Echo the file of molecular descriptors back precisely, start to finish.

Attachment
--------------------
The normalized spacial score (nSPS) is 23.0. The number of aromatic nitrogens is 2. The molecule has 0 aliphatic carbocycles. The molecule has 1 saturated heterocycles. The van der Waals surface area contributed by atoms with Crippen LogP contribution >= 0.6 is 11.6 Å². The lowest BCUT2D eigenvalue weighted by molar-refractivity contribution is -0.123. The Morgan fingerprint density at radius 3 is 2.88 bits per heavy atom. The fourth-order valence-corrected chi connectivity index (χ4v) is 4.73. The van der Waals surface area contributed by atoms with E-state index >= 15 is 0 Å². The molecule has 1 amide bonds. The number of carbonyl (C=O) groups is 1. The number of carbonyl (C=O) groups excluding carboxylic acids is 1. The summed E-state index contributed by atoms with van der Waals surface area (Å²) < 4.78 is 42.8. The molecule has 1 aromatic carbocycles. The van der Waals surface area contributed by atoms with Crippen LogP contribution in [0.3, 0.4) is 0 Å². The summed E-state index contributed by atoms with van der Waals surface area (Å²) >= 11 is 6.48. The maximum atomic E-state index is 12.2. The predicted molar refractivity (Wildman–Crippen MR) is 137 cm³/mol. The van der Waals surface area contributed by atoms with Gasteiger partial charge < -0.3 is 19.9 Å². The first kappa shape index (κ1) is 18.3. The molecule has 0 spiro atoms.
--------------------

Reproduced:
The normalized spacial score (nSPS) is 23.0. The number of aromatic nitrogens is 2. The molecule has 0 aliphatic carbocycles. The molecule has 1 saturated heterocycles. The van der Waals surface area contributed by atoms with Crippen LogP contribution >= 0.6 is 11.6 Å². The lowest BCUT2D eigenvalue weighted by molar-refractivity contribution is -0.123. The Morgan fingerprint density at radius 3 is 2.88 bits per heavy atom. The fourth-order valence-corrected chi connectivity index (χ4v) is 4.73. The van der Waals surface area contributed by atoms with E-state index >= 15 is 0 Å². The molecule has 1 amide bonds. The number of carbonyl (C=O) groups is 1. The number of carbonyl (C=O) groups excluding carboxylic acids is 1. The summed E-state index contributed by atoms with van der Waals surface area (Å²) < 4.78 is 42.8. The molecule has 1 aromatic carbocycles. The van der Waals surface area contributed by atoms with Crippen LogP contribution in [0.3, 0.4) is 0 Å². The summed E-state index contributed by atoms with van der Waals surface area (Å²) >= 11 is 6.48. The maximum atomic E-state index is 12.2. The predicted molar refractivity (Wildman–Crippen MR) is 137 cm³/mol. The van der Waals surface area contributed by atoms with Gasteiger partial charge < -0.3 is 19.9 Å². The first kappa shape index (κ1) is 18.3. The molecule has 0 spiro atoms.